[research published in 1971] revealed that only seven per cent of our understanding comes from pure words, and that 40 per cent is gleaned from the tone of the voice and 53 per cent from visual cues.
What they fail to note is that all the research has shown that video is not very good at providing those “visual cues” especially more subtle ones.
For many years, videoconferencing technologies have been applied as a substitute for face-to-face meetings. Spending for videoconferencing technology is typically based on a presumed increased productivity or savings due to a presumed reduction in travel. Despite countless deployments and projects deployed over decades, on the whole, the technology has failed to provide these anticipated benefits.
When videoconferencing has failed to meet expectations, it has almost always been attributed to some “other” factors. There seems to be a powerful intuitive desire in people to find something else to blame. I was guilty of this myself, for a long time. We keep telling ourselves some detail of the implementation needs improvement. If we just used a better camera here, a little more bandwidth there, an improved user-interface, one more update of some kind, all will be well.
However, the answer is right there in prior research. We will find that many others before us had fallen into the same trap. And it’s not because these projects were using old hardware. There have been some deployments using absurdly expensive hardware and software that would never be practical in a wide deployment. And even such sophisticated systems could not deliver on the presumed power of videoconferencing technologies to substitute for face-to-face communications. It wasn’t the hardware or network. The most expensive hardware in the world can’t address some of the fundamental limitations of real-time videoconferencing.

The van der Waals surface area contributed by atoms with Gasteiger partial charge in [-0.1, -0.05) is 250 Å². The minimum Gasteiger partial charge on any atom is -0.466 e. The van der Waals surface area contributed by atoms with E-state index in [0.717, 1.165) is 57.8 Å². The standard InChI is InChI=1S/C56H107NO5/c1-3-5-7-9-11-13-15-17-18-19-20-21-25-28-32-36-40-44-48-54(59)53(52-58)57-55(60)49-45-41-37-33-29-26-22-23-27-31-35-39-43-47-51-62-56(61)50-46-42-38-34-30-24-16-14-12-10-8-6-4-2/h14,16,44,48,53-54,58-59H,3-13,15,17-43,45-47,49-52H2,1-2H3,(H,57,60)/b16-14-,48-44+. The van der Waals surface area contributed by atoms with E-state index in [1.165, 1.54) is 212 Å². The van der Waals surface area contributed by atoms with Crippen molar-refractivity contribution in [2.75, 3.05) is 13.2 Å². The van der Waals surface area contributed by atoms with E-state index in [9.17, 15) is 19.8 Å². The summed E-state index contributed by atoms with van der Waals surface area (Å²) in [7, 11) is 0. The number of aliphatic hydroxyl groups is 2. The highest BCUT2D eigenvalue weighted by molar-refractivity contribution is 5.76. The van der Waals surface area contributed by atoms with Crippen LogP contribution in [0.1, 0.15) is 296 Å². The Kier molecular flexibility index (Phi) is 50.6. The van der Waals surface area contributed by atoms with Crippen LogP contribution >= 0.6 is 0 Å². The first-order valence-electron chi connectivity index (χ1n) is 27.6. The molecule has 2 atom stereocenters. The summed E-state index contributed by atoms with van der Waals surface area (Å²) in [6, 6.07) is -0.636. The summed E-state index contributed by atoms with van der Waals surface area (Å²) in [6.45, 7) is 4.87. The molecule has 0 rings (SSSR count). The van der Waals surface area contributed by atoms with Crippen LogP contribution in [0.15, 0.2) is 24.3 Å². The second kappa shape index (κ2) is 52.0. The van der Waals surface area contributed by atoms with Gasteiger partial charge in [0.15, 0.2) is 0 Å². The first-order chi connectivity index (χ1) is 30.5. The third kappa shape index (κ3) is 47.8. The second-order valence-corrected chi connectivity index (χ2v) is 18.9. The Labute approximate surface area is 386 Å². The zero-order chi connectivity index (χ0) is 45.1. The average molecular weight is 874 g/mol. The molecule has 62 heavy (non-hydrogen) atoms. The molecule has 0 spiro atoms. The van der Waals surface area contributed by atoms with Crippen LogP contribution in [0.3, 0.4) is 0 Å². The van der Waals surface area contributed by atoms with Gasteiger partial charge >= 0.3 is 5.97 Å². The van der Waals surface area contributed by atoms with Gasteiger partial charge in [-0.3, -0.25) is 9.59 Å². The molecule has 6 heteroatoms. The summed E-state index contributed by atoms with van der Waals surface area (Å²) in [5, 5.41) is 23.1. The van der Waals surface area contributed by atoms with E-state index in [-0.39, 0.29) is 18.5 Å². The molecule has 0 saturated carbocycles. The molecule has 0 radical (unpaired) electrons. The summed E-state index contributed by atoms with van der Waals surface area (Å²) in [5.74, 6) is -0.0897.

The elephant in the room is that even high quality audio and video cannot replicate the rich nature of face-to-face communication. Period.
Further, experience shows that this is very very difficult for people to accept. It is much easier to find something else to blame. We tend to point at problems in the details of the specific implementation rather than accept the reality that real-time videoconferencing is inherently limiting and then work within those limitations.
In Cisco’s paper, they say:
“We observed the value of visual cues in successful meetings, and video technologies that maximise this, such as telepresence, are ideal for maintaining excellent relationships.
“However, individuals who approach meetings with a positive attitude, leaders who understand and support the different personalities and cultures in their teams, and organisations that provide the resources and training to make video communications the norm, are also essential to effective video-enabled meetings.”
So what they’re saying is when the technology doesn’t work, or doesn’t give all the benefits people expect (because it never does), it’s your fault because you failed to “understand and support the different personalities and cultures in your teams.” Nice preemptive scapegoat, Cisco.